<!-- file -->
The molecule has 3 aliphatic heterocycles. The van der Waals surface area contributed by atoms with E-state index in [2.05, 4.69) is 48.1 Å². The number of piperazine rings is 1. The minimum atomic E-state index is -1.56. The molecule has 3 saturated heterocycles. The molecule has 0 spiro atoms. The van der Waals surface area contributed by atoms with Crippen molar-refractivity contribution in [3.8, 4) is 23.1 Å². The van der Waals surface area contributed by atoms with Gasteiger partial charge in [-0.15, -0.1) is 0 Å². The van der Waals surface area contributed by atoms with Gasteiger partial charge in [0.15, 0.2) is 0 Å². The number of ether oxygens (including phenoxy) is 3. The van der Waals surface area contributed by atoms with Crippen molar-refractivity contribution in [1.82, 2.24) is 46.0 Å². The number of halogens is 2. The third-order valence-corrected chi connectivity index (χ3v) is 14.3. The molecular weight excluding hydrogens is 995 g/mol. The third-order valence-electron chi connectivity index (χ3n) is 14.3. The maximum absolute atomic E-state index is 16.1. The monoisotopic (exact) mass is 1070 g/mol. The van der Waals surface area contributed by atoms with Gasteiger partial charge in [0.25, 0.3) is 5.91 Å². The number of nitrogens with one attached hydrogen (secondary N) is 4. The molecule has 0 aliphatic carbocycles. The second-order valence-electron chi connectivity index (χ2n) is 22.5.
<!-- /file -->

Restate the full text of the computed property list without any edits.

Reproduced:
The molecule has 3 aliphatic heterocycles. The van der Waals surface area contributed by atoms with E-state index in [2.05, 4.69) is 48.1 Å². The number of piperazine rings is 1. The minimum atomic E-state index is -1.56. The molecule has 3 saturated heterocycles. The molecule has 0 spiro atoms. The van der Waals surface area contributed by atoms with Crippen molar-refractivity contribution in [3.8, 4) is 23.1 Å². The van der Waals surface area contributed by atoms with Gasteiger partial charge in [-0.15, -0.1) is 0 Å². The van der Waals surface area contributed by atoms with Gasteiger partial charge in [0.15, 0.2) is 0 Å². The number of ether oxygens (including phenoxy) is 3. The van der Waals surface area contributed by atoms with Crippen molar-refractivity contribution in [1.82, 2.24) is 46.0 Å². The number of halogens is 2. The third-order valence-corrected chi connectivity index (χ3v) is 14.3. The molecular weight excluding hydrogens is 995 g/mol. The third-order valence-electron chi connectivity index (χ3n) is 14.3. The maximum absolute atomic E-state index is 16.1. The monoisotopic (exact) mass is 1070 g/mol. The van der Waals surface area contributed by atoms with Gasteiger partial charge in [0.25, 0.3) is 5.91 Å². The number of nitrogens with one attached hydrogen (secondary N) is 4. The molecule has 0 aliphatic carbocycles. The second-order valence-electron chi connectivity index (χ2n) is 22.5.